Baptist Pastor Evan Mawarire is something of a cult figure in Zimbabwe. He’s known for proudly wearing his country’s national red, yellow, green, black and white flag around his neck. And Mawarire has deftly used social media to push his #ThisFlag hashtag campaign seeking social justice and constitutional rights, for which he’s been hounded by security forces and jailed in the past.
One of his videos went viral. “ThisFlag,” he says in the video, “every day that it flies, is begging for you to get involved, to say something, to cry out and say, ‘Why must we be in this situation?’ ”
Mawarire’s video sparked a movement. Thousands of protestors took to the streets of the capital Harare last year, demanding the departure of Robert Mugabe as president and accusing him of political misrule and economic mismanagement.
Zimbabwe’s hashtag opposition movements and pop-up protests were determined to force the nonagenarian to go. Last month, Mugabe resigned.
A week after Mugabe was driven out of office, the country’s High Court threw out a case against Mawarire, acquitting him of trying to subvert Mugabe’s government and incite violence. The pastor said the charges were absurd. “We should never been arrested, we should have been intimidated, we should never have been beaten, we should never have been accused,” he said outside the courthouse after his acquittal. “And it should never happen again.”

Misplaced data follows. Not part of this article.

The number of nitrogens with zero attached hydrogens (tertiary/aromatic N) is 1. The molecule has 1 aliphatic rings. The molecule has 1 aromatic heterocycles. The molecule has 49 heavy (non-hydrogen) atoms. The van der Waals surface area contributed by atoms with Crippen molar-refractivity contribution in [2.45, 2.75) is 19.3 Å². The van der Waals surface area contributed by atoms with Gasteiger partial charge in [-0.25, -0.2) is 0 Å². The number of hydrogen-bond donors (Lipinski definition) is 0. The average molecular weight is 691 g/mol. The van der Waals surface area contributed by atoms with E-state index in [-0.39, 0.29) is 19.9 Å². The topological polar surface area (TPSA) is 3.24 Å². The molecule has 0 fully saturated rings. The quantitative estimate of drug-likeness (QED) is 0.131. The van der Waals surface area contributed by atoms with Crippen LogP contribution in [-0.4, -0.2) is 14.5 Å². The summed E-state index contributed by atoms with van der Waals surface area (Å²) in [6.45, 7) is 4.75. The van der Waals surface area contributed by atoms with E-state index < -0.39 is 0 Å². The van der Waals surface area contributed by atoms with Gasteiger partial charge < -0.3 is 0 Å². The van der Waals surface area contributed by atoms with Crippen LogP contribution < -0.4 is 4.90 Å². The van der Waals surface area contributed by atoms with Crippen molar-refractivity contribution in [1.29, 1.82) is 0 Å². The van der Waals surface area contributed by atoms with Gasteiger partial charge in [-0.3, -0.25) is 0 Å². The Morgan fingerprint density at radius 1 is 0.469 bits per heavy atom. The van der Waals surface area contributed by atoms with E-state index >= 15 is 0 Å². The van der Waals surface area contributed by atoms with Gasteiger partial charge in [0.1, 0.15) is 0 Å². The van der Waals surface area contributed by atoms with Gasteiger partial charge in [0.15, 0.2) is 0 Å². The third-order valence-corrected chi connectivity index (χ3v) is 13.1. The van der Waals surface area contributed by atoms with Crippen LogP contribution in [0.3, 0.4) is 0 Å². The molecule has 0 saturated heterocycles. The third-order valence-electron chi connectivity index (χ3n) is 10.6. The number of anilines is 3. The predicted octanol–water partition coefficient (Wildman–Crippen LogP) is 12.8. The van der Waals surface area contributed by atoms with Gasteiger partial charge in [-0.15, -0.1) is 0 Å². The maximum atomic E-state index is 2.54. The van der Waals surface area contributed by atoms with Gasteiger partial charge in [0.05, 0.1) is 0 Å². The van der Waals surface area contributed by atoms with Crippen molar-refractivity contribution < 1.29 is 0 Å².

Mugabe was driven out partly by people power, after the military had taken over in what it called a “bloodless correction.” That decisive move was preceded by Mugabe firing one of his vice-presidents, Emmerson Mnangagwa, a fellow veteran of the war of independence. The dismissal, widely seen as a prelude to Mugabe naming his own wife as vice-president, was a step too far for the army, which backs Mnangagwa — and the military stepped in.
With Mnangagwa as the new president, the pastor and other rights campaigners warn that their fight for rights will continue.
“It’s important that we let the administration that is coming in right now know that if they do to us what Robert Mugabe’s government did to us, we will do the same thing to them that we’ve done to Robert Mugabe,” Mawarire told journalists.
He says even though Mugabe has been forced from power, that doesn’t mean abuses in Zimbabwe have ended. He points in particular to missing rights activist Itai Dzamara, who disappeared in 2015 and has not been seen or heard from since he was forced into an unmarked vehicle on March 9 of that year.
“There still are many citizens right now who are in prison for political reasons, in terms of having stood up against the regime. And I urge this new government to drop those charges and let those people go, because they did not commit any crime at all,” says Mawarire. “The citizens of our nation are not enemies to our government. They are allies in building a better Zimbabwe. They should be listened to.”
In the bad old days, Mawarire and his supporters would have been chased off the streets of Harare with teargas and batons, and possibly arrested had they tried to hold a rally. The day after Mugabe resigned, though, the pastor and other clergymen and supporters held a gathering in Africa Unity Square, opposite Parliament and a street away from the High Court that acquitted him. Campaigners were telling anyone who’d listen that they must hold the new leadership to its pledges of change, unity and economic revival for Zimbabwe.
Last year, during a six-month exile in the U.S., Mawarire told NPR’s Weekend All Things Considered he was surprised at how his #ThisFlag movement took off.